Paintball, Detail, Diptych, (2) 48 x 48" / 121.92 x 121.92 cm, Acrylic on Canvas, 2010
‘Opportunity is not a lengthy visitor,’ said Cinderella's-mother-masquerading-as-a-tree, and if you're a struggling artist, that's very likely something that still, small voice in the back of your head is saying, too.
That still, small voice is what makes you jump at every 'unlengthy visitor' that comes knocking because well, art is like a video game—the more 'experience points' you rack up, the better for your career and/or your practice.
In a way, that voice, which I guess one might equate with my Daemon, has been 'the boss of me' for a long, long time. I always listened to him for, well, FOMO, I suppose—the fear of missing out on an opportunity to put my skills to use, hopefully sharpen them, and accumulate those ‘art experience points’ in the process.
Or well, I think I should say I almost always listened to him. Because something happened fairly recently that prompted me to say no to the urge to at least push for a whole bucketload of experience points. While I admit that decision wasn’t made without regret, looking back, I think I (//channels the Grail-guarding knight) chose wisely.
I’d like to share this experience with you along with a few words of wisdom (not that I'm wise or anything like that) about choosing your ‘art battles’. Choose the opportunities you commit to, rather than grabbing every single opportunity that comes your way and clinging to it like a long-lost relative (who is hopefully old, loaded and has you in his will (just kidding, so sorry).
Rebecca, 40 x 40” / 101.6 x 101.6cm, Acrylic on Canvas, 2019
Dreaming isn’t doing. It can be the start of doing, like, you’ll start doing because you were dreaming it, but until you take actual, purposeful steps toward making them come true, they’re ‘just’ dreams.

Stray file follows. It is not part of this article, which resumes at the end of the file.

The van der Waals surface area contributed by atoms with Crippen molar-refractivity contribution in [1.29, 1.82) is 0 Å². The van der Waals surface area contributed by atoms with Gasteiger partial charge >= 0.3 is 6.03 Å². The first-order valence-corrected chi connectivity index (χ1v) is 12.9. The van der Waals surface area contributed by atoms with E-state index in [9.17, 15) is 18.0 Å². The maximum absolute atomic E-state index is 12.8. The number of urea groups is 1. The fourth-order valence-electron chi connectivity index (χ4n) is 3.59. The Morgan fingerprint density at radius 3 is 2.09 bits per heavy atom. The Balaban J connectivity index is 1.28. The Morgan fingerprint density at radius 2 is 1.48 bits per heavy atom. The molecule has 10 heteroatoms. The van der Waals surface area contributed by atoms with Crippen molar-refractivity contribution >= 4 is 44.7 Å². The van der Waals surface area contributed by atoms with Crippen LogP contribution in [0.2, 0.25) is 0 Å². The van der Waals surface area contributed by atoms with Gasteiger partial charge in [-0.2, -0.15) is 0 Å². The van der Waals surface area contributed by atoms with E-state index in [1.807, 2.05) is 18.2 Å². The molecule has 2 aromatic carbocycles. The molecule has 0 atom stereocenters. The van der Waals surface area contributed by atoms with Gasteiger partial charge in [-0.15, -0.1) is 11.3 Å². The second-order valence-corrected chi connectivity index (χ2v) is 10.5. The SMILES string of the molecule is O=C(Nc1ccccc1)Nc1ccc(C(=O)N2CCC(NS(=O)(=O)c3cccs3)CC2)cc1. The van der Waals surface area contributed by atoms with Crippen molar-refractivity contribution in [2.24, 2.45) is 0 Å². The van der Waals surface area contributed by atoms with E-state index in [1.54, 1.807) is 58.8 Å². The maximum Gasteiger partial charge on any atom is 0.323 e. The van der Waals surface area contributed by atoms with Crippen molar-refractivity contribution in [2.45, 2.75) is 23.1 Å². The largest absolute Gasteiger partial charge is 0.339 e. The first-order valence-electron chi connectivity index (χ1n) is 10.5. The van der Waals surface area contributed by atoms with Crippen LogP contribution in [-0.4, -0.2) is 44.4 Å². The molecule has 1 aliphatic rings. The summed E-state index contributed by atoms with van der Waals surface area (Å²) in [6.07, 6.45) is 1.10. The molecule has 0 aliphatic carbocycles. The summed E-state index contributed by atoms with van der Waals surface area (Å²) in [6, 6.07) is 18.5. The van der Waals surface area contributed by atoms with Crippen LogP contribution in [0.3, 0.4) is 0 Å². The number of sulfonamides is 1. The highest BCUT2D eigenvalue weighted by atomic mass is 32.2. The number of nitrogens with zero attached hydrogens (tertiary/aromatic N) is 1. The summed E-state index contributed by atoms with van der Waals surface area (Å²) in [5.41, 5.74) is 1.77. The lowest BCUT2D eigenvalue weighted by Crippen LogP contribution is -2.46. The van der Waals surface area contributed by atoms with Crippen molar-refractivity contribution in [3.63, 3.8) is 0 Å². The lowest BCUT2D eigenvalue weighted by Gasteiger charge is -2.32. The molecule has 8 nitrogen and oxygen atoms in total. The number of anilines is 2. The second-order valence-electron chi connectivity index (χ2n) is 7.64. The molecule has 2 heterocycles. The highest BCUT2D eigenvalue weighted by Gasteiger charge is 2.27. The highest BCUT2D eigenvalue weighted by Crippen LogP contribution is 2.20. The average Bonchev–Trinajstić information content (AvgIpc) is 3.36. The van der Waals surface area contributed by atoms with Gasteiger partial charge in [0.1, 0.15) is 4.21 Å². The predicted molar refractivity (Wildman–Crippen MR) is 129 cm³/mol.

When I was a kid I used to say that I’d work really hard until I was 30, live off of what I’d saved working real hard until I was 40, and then die. I’m 45 now, so I guess I didn’t take those actual, purposeful steps, haha.
As I write this, I can’t help thinking about two things. The first is my first post on the jillablog, which I wrote about this same time two years ago. That was when the, I won’t say ‘first’ thing, but I would say ‘thing with the greatest impact’ occurred to set all of this in motion.
The second is my last show, Aviary, where I painted a lot of birdcages which, while it really had been something I’d always wanted to do, just felt ‘fitting’ or most suited to the times, at the time.
Looking back, I guess I really sort of can trace how everything led to me being here, two weeks in (and two years since) to my finally starting to settle down in what I’m trying to set up as my own little studio-slash-home.
Zebralang, approx 3 x 4’ / .91 x 1.2m, Acrylic on Canvas, 2011
Acrylic, to me is kind of like, if you like birds and you like horses, chances are, you’d like a pegasus. Or, if you like a good-looking guy who can dance, you’d like Gene Kelly. Or, if you like Oreos and vanilla ice cream…you get the idea.
What attracts me most about acrylic, I guess, is its versatility. I always said that if, one day, I had absolutely no more money to buy paint (and that day, I’m afraid is all but upon me), I would just sink what little I had left into acrylic. (Then live on crackers and water, lol.) I can use it like oil, and I can paint with it like watercolour.
Come to think of it, I didn’t learn to use acrylic at art school—everything I know about it, I learned in art classes at the museum, and my fantastic teacher there taught me how to use it both ways. (We did use acrylic at art school, but more like a support medium / like for ground or underpainting and not as a medium in itself.)
I remember she said acrylic, basically, was a lot like liquid plastic, and it had only been in use really for art in the past 50 years. (That was some 20 years ago, so I guess I should say 70 years, now.) That said, people won’t really be sure of the archival value of works in acrylic until a few hundred years or so have passed.